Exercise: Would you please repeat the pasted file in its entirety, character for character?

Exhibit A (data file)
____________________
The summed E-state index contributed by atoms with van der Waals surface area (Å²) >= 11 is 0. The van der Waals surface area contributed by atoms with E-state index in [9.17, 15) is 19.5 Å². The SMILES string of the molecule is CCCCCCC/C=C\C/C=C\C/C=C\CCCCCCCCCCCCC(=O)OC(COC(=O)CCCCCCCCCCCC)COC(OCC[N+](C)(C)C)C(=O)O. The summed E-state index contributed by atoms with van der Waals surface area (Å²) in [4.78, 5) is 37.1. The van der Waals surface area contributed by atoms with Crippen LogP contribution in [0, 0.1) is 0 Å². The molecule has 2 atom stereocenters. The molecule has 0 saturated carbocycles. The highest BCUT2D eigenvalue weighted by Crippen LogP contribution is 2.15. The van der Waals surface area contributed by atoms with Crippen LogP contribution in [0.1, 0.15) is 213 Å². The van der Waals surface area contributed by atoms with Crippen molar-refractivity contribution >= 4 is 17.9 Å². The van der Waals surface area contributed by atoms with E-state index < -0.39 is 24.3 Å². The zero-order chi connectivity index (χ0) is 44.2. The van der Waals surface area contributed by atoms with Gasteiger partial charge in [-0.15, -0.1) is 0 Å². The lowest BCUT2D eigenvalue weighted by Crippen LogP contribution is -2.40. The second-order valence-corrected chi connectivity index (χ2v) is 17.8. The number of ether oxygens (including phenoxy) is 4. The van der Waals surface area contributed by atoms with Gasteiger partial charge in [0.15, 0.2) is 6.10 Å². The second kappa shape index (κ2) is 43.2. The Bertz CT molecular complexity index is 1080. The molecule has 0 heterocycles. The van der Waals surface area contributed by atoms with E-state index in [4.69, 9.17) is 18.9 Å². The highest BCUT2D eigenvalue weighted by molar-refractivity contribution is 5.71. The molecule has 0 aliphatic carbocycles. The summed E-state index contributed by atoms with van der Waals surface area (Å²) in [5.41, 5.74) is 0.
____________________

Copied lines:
The summed E-state index contributed by atoms with van der Waals surface area (Å²) >= 11 is 0. The van der Waals surface area contributed by atoms with E-state index in [9.17, 15) is 19.5 Å². The SMILES string of the molecule is CCCCCCC/C=C\C/C=C\C/C=C\CCCCCCCCCCCCC(=O)OC(COC(=O)CCCCCCCCCCCC)COC(OCC[N+](C)(C)C)C(=O)O. The summed E-state index contributed by atoms with van der Waals surface area (Å²) in [4.78, 5) is 37.1. The van der Waals surface area contributed by atoms with Crippen LogP contribution in [0, 0.1) is 0 Å². The molecule has 2 atom stereocenters. The molecule has 0 saturated carbocycles. The highest BCUT2D eigenvalue weighted by Crippen LogP contribution is 2.15. The van der Waals surface area contributed by atoms with Crippen LogP contribution in [0.1, 0.15) is 213 Å². The van der Waals surface area contributed by atoms with Crippen molar-refractivity contribution >= 4 is 17.9 Å². The van der Waals surface area contributed by atoms with E-state index < -0.39 is 24.3 Å². The zero-order chi connectivity index (χ0) is 44.2. The van der Waals surface area contributed by atoms with Gasteiger partial charge in [-0.15, -0.1) is 0 Å². The lowest BCUT2D eigenvalue weighted by Crippen LogP contribution is -2.40. The second-order valence-corrected chi connectivity index (χ2v) is 17.8. The number of ether oxygens (including phenoxy) is 4. The van der Waals surface area contributed by atoms with Gasteiger partial charge in [0.15, 0.2) is 6.10 Å². The second kappa shape index (κ2) is 43.2. The Bertz CT molecular complexity index is 1080. The molecule has 0 heterocycles. The van der Waals surface area contributed by atoms with E-state index in [4.69, 9.17) is 18.9 Å². The highest BCUT2D eigenvalue weighted by molar-refractivity contribution is 5.71. The molecule has 0 aliphatic carbocycles. The summed E-state index contributed by atoms with van der Waals surface area (Å²) in [5.41, 5.74) is 0.